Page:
The Holden brand will continue on, but its Aussie factory won't. GM said in a statement Tuesday that "[a]s part of its ongoing actions to decisively address the performance of its global operations" (we'll revisit that phrase later on), it would close its Australian factory and cut back its engineering team in Australia, eliminating 2,900 jobs by the end of 2017.
The reasons? The same reasons that led Ford (F 3.89%) to announce a corresponding production halt earlier this year, and that have driven Toyota (TM 0.79%) -- Australia's only other domestic automaker -- to consider similar actions: rising labor costs, unfavorable exchange rates, and a flood of cheap imports from Asia.
GM and Toyota had previously sought help from the Australian government in return for commitments to stay, but that help wasn't forthcoming. Now, with only Toyota left (and considering a similar move), the future of car manufacturing in Australia is in doubt.
GM said it would take a charge of $400 million-$600 million in the fourth quarter as a result of the move, and more charges over the next few years as the job cuts play out.
Thursday: by the way, we dumped Ally Financial
GM said on Thursday that it had completed the sale of its 8.5% stake in Ally Financial, the bank once known as the "General Motors Acceptance Corporation," or GMAC.
For decades, GMAC was GM's in-house financing arm. GM sold off a majority stake in GMAC in 2006, as GM's finances were spiraling downward and GMAC's loan portfolio was getting troublesome.
Like GM, GMAC/Ally received a bailout under the TARP program, and the U.S. Treasury ended up with a large stake in the firm, with GM's holding reduced to a small percentage. GM has since created a new in-house financing arm, and the sale of its remaining stake in Ally closes another chapter from the "Government Motors" era.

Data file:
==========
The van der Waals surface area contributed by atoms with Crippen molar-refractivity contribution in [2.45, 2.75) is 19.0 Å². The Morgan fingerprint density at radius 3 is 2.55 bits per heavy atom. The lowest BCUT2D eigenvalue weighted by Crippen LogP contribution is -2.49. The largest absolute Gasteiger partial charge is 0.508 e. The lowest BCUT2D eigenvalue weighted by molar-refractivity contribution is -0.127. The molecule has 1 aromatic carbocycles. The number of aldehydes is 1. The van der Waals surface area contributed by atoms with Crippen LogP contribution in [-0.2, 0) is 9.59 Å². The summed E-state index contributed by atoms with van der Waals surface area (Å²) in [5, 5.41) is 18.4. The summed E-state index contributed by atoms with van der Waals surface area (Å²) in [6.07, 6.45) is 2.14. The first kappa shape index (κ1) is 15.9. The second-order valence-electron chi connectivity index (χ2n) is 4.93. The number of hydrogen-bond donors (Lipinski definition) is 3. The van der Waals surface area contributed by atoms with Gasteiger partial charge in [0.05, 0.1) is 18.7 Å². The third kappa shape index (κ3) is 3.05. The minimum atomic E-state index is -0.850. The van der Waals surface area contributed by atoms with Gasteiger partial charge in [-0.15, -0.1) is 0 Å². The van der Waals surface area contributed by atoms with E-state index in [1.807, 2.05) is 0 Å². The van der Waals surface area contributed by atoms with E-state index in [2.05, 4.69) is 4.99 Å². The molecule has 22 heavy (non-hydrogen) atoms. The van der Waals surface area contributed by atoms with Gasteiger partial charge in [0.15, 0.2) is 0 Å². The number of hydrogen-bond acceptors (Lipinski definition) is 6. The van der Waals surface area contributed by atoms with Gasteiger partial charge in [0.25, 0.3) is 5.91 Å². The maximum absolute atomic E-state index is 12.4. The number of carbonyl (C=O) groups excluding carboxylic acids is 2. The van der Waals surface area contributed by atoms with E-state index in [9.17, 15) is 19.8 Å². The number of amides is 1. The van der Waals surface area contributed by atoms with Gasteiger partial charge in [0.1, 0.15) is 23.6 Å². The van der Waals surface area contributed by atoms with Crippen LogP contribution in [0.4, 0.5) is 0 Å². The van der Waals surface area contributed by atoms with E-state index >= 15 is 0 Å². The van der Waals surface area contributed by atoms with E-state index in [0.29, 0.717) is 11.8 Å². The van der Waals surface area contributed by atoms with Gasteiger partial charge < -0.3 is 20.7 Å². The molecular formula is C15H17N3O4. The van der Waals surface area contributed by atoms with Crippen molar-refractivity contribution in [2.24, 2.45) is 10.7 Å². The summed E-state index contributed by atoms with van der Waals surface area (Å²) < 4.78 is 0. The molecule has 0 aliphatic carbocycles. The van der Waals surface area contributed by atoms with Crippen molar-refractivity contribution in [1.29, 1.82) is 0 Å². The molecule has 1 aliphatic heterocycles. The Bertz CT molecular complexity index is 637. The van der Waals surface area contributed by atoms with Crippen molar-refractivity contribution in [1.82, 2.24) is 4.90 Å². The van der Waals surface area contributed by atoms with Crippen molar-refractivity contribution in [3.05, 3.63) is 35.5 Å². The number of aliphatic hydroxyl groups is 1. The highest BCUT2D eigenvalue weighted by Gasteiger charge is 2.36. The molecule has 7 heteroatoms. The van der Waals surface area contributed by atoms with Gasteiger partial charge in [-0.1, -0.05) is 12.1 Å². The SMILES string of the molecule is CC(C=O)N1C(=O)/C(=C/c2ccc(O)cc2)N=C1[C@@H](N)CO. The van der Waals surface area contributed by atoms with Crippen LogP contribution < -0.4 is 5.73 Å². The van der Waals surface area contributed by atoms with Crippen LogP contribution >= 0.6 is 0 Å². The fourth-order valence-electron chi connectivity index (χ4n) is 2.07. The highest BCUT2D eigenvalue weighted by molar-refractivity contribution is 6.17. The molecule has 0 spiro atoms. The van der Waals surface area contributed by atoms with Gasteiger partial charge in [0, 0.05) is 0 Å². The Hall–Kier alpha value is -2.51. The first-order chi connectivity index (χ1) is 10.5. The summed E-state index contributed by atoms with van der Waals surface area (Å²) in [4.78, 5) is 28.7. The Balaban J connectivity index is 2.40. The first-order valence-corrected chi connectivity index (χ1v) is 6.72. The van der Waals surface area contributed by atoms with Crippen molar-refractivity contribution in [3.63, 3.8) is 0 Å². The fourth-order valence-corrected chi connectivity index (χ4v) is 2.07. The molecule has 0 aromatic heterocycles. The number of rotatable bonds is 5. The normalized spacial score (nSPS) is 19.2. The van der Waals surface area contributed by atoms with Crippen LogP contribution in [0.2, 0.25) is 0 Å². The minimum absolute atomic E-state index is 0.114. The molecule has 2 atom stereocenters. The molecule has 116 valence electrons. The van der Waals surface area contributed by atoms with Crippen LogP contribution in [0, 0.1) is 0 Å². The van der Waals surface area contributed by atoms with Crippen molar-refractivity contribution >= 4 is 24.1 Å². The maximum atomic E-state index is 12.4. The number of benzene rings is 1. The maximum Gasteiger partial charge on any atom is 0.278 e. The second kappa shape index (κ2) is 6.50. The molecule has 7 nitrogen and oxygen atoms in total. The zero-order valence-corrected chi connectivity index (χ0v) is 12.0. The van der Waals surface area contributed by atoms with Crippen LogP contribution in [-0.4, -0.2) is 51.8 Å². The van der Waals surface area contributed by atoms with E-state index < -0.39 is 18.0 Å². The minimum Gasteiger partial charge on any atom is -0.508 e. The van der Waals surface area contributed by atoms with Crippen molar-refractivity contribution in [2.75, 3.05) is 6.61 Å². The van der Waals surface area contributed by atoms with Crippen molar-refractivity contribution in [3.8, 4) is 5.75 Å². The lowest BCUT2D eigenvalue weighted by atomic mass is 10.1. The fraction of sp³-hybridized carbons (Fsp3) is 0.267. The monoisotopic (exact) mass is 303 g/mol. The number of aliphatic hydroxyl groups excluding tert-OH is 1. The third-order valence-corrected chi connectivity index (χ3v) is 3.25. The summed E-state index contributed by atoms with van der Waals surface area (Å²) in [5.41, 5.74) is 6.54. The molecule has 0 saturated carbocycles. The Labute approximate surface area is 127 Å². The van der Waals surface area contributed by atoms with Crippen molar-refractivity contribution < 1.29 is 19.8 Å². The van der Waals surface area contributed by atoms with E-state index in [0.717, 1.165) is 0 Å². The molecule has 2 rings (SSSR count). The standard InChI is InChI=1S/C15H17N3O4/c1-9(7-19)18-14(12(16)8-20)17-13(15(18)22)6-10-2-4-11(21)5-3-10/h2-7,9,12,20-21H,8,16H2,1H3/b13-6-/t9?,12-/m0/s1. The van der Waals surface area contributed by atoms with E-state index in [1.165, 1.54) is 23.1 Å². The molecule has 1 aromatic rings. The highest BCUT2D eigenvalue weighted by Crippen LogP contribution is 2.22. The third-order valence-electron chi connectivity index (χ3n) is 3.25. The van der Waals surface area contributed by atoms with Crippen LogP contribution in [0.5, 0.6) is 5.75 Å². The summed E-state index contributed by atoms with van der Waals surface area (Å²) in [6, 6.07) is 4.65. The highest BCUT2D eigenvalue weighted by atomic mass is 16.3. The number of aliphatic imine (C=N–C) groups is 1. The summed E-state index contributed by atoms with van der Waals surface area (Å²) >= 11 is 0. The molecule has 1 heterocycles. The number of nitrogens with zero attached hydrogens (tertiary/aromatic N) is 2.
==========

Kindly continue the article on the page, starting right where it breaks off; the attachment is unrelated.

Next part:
(An amusing side note: Ford on Thursday put out a lengthy press release discussing the thousands of new manufacturing jobs it plans to create and its big expansion efforts around the world. I think the Blue Oval's PR folks were feeling ignored.)
Friday: by the way, we dumped Peugeot
Remember those "ongoing actions to decisively address the performance of its global operations"? Friday brought another one: GM said it had completed the sale of its 7% stake in beleaguered French automaker PSA Peugeot Citroen (PUGOY).
GM took that stake in Peugeot in early 2012, when a partnership with the French carmaker looked like a way to get economies of scale that would help GM's Opel subsidiary, which has lost billions in Europe's depressed new-vehicle market in recent years.
Since then, though, Opel has begun to recover while Peugeot has spiraled further. A last-ditch cash infusion from Peugeot's Chinese joint-venture partner and the French government is on the way.
That infusion might keep the company alive long enough to recover. It also provided GM with an opportunity to make an exit with a minimum of hard feelings.
The upshot: GM's overhaul just shifted into high gear
The story here is that GM, possibly prodded by its board, almost certainly prodded by its incoming CEO, has moved past the "Government Motors" era in a hurry, and has taken brisk action to cut out past strategies and prior decisions that aren't paying off.
The previous week's decision to give up on selling the Chevy brand in Europe was another one of those "ongoing actions to decisively address the performance of GM's global operations." There might be more next week, or next month, or next year, as Barra and her new team move to put their own stamp on GM's ongoing recovery.
And that's the best way to view this: As I've been saying for a few years now, GM continues to be a work in progress, all over the world. The company has come a long way since the dark days of 2009, but there's still far to go before it fully harnesses its huge global potential.
The good news for shareholders is that the effort to get there might just have shifted into high gear.